(I am a college student. I have learned of a summertime job, as a “gopher” — office boy — with a local railroad. I arrive at the office where I receive initial training in my duties, and then I am given a piece of paper — ordering a pre-employment physical — that I am supposed to take to the railroad’s doctor’s office. Since I recently passed my college physical, I have no qualms about the pre-employment physical. I drive to the doctor’s office. I note that the waiting room is empty, and there seems to be nobody around.)

Me: “Hello, is anybody here?”

Nurse: *a few minutes later, while eating an apple* “The doctor is out having lunch. What do you need?”

Me: “I am here for a [Railroad] physical.”

Nurse: *chomps on apple* “Okay. I can start that. Sit in the exam chair, and read the eye chart on the wall.” *chomp*

Me: “Do you want me to do that with my glasses on or off?”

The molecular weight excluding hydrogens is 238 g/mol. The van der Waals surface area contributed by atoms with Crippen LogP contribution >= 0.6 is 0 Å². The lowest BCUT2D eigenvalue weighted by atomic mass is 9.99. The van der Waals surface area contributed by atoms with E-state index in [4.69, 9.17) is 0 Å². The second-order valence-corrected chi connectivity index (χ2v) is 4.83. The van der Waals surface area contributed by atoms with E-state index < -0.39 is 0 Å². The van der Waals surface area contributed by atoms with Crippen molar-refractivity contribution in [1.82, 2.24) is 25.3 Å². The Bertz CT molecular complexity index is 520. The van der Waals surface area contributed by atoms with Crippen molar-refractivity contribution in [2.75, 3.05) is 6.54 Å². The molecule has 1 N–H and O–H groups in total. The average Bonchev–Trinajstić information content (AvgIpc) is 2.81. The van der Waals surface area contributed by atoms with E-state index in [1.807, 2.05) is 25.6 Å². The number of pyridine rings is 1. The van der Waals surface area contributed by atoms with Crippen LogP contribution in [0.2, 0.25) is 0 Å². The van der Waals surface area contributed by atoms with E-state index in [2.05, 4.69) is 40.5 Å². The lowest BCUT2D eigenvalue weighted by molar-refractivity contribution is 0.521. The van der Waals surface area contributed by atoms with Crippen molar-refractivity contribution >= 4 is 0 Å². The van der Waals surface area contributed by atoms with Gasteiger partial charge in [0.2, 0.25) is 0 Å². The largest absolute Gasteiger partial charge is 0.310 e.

Nurse: *chomp, chomp, long pause* “Um, take your glasses off.”

Me: “Should I do this with both eyes open?”

Nurse: *chomp* “Um… Take this thing and cover your left eye.”

Me: “Okay… E.”

Nurse: “Can you read any more?”

Me: “No, I am near-sighted, but my distance vision is 20/20 or better with each eye with my glasses on.”

Nurse: *another long pause, throws away apple core* “I hear the doctor. You must see him now!”

(I then put my glasses on and walk out to the waiting room, where the doctor is apparently reading my physical report. The doctor takes out a pencil with red lead at one end and blue at the other…)

Doctor: “What color is this?” *making a red line on the back of my physical report*

Me: “Red.”

Doctor: “And what color is this?” *making a blue line on the same piece of paper*

Me: “Blue.”

Doctor: “Okay, you can go home now. The railroad will call you later.”

(A day goes by, and I get a call from the railroad.)

Railroad Guy: “Sorry, we can’t hire you.”

Me: “Why not?”

Railroad Guy: “You failed your physical. You can’t see well enough to work here.”

Me: “My vision is corrected to 20/20 in each eye, but the nurse never checked that.”

Railroad Guy: “Maybe so, but you could be hit by a train if your glasses fell off while you were crossing the tracks.”

(I guess I never was qualified to be “workin’ on the railroad,” but I got a better summer job soon after, and not all was lost.)